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What are the implications of using the “set independent” option?


What are the implications of using the “set independent” option?

What exactly are the implications of using the “set independent” option for external references? Does is mean that once the links are set to dependent that everything updates and you might not know what all is changed?


Mike, can you explain where you are setting this option?

You can go "edit definition" on each feature and set it to independent.

This is not the case of native features so you are talking about specific features that inherit data from external sources. When you can set them to independent, yes, you break the link but when you make them dependent, the part updates if the master is updated.

Some features don't allow independence.

The ramifications are no different on what due-diligence requires. I work very hard not to create outside dependencies. If you think about it, drawings are highly dependent on the drawing models. A change in the model can wreak havoc on the drawing. I did a simple replacement of a chamfer with a revolve cut to manage the angle better (odd interface). Since one of the surfaces was a primary datum, the whole drawing went to heck in a handbasket forcing me to re-place 2 dozen dimensions.

In addition to what Antonius has mentioned, be aware that a model may be use din MANY dwgs, so a "shown" (driving) dimension change will affect EVERY dwg it's shown in. More and more reason why I'm getting to like and use dims created at the dwg level.

That's only because you don't have malignant uses like setting a part to 9.49999 inches, and creating a dim on the drawing that is Rounded to 0 places -> 9. then having inspection complain the parts made based on the model are too long.

On projects with dozens of users of various levels of creativity, I wish PTC never allowed either creating dimensions or over-riding the text of those created dimensions.

I suspect created dimensions are also A.D.'s root problem, as created dimensions tend to reference edges, which will change, rather than faces which won't. One could create a datum plane or datum curve coincident with the face and use them as references to created dimensions. That's more work then just using the model dimensions straight-away.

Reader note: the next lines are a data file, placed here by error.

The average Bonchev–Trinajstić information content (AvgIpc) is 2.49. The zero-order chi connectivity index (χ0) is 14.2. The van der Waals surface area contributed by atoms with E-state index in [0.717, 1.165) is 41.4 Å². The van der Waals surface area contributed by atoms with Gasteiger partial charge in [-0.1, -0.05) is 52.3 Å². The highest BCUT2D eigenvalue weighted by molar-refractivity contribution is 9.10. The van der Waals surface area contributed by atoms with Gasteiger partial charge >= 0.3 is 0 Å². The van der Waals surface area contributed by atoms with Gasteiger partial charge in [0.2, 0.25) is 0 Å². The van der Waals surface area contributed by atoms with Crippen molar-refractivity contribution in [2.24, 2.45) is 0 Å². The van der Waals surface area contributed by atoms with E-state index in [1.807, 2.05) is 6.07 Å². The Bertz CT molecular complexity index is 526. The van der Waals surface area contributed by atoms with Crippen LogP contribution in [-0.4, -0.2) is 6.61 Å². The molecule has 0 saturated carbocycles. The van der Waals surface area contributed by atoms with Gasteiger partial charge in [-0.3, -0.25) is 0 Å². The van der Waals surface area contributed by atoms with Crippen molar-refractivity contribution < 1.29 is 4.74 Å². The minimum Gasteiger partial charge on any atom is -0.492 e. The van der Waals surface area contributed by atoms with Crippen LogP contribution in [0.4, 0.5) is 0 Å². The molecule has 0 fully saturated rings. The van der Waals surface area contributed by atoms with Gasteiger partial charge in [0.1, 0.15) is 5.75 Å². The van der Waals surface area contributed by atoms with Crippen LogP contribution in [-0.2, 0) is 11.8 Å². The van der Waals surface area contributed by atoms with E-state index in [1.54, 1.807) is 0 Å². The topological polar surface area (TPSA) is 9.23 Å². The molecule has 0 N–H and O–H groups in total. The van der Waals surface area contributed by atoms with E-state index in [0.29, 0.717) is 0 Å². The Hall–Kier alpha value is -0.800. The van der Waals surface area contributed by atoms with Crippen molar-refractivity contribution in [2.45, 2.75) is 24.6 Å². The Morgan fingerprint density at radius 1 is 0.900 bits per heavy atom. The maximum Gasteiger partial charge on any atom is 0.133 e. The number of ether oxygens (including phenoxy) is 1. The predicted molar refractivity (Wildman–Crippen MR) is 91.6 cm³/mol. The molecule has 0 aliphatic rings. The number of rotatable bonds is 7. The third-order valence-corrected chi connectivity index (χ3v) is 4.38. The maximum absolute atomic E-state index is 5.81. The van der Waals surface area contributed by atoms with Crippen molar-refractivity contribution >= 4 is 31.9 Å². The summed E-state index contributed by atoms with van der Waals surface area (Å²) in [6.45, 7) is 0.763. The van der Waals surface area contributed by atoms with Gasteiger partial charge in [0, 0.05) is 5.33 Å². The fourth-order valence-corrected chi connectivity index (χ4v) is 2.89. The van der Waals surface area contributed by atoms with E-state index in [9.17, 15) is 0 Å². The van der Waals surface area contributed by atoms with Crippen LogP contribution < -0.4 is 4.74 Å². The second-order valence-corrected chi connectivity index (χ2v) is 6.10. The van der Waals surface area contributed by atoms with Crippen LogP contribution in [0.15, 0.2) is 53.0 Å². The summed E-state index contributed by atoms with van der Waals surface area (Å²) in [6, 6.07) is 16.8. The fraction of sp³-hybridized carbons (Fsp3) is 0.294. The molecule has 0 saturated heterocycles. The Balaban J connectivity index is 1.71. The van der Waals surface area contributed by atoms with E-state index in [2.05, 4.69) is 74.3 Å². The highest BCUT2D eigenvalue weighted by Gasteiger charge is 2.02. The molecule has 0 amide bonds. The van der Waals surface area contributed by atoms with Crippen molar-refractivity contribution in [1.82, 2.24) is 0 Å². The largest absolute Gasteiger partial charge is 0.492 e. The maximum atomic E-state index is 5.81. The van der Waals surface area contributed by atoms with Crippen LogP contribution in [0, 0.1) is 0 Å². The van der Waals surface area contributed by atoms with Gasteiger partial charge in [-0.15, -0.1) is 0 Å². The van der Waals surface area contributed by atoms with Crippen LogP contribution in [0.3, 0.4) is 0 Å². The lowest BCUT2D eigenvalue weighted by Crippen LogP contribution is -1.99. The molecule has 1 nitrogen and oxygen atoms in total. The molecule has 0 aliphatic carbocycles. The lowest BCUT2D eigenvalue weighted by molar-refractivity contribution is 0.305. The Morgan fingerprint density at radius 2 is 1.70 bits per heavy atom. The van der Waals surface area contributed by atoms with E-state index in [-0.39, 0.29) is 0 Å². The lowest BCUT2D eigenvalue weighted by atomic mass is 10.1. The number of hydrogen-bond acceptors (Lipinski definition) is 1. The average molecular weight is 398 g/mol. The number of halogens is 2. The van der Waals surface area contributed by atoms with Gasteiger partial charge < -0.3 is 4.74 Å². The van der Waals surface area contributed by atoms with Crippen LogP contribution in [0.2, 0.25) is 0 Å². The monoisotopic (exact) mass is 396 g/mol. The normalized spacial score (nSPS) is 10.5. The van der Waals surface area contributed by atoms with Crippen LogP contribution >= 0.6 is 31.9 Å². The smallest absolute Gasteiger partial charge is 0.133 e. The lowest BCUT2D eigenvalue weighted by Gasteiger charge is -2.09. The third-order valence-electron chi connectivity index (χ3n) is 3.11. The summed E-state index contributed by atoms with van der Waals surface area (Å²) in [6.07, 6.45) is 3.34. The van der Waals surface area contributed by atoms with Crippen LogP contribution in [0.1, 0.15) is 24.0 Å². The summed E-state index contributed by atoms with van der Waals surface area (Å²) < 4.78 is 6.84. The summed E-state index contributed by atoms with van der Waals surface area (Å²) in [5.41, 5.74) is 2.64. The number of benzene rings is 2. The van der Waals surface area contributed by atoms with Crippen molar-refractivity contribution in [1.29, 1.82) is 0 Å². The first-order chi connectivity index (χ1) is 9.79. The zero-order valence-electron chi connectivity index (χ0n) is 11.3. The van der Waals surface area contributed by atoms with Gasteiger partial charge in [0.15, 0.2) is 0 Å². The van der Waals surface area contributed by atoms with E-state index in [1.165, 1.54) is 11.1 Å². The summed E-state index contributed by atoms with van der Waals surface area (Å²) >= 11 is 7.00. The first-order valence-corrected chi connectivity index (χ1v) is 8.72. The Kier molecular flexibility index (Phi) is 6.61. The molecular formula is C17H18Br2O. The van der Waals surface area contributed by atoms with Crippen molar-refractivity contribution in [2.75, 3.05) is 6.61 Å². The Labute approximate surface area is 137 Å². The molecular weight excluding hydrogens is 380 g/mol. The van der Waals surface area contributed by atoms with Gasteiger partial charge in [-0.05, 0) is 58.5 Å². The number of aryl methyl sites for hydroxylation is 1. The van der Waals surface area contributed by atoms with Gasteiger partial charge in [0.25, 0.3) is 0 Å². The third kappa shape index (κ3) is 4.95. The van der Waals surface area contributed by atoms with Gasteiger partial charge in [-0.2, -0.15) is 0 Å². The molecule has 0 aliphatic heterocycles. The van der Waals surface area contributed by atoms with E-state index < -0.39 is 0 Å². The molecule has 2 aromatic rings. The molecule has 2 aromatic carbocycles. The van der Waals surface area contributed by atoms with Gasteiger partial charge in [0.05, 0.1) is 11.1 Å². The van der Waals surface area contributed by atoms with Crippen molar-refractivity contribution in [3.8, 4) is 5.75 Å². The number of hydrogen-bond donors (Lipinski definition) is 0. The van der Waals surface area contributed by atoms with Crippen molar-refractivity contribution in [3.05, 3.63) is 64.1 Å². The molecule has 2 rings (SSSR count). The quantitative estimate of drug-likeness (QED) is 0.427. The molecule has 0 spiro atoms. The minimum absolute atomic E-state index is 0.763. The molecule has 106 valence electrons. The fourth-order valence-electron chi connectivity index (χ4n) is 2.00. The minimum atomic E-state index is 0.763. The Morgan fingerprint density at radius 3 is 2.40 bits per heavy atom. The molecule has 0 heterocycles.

I have no doubt about that, David. I will use driving dimensions when they are correctly defined in the model, but all too often, that is not the case. I look at my model in one way, and often, by the time I get to my drawing, I have to implement design intent in a different way. I find there is risk in re-defining the model just to suit the dimension on a drawing.

However, I do deploy another strategy that would work except that it is a check function. I re-model the part based on the drawing to check for completeness. I can model some pretty complex stuff in less than a half hour. Once I overlay the two, and I know all the dimensions are on the drawing, this new model would easily create a fully driving dimension drawing.

But I do use the radius dimension for nefarious reasons... things like note leaders that I want to follow the arc or "FULL R@O". So I do like the ability to overwrite dims.

Rounding dimensions I fully agree! NO ROUNDING ALLOWED! That model you give to the machinist had better be exact to the drawing. The only except is limit dimensions. I do not want limit dimensions driving nominals on the feature. A plus nothing, minus something means just that even in limit dimensions.

"I suspect created dimensions are also A.D.'s root problem, as created dimensions tend to reference edges, which will change, rather than faces which won't."

Which is why I have and recommend setting "prehighlight" to off, and using the old school "query-select" to make sure you know EXACTLY what references you're picking, for drawing use as well as ALL modeling use.

As far as rounding, do we REALLY need to go all the way out to .265625 just to get 17/64?

... no, we have to manually enter the fraction

Hah! Ok. I like the way you can actually enter17/64 and have it turn decimal in the model but we only go to 3 places for everything inch.

DWG > 17/64@O

Oops! What I meant was that if you measure something with a tape measure, and don't have the conversion chart handy, you can just type 17/64 in your sketch and it will automatically do the math and convert to .265625. I think that's pretty cool that you can do math like then when entering a number.

Did they change the syntax in creo 2? For me it's "@O17/64" to get a text string instead of numeric.

You can enter it either way. I've gotten into the habit of putting it before.

One thing I noticed in Creo 1.0 that really got my goat... And I am not certain -when- it happens.

You enter a fraction that goes out many decimal places and the entry would truncate. When you later edited the value, it would only be 3 digits. That pretty much stopped me trusting the system to what is right. I haven't seen this behavour in Creo 2.0 but I am not lookinng for it either.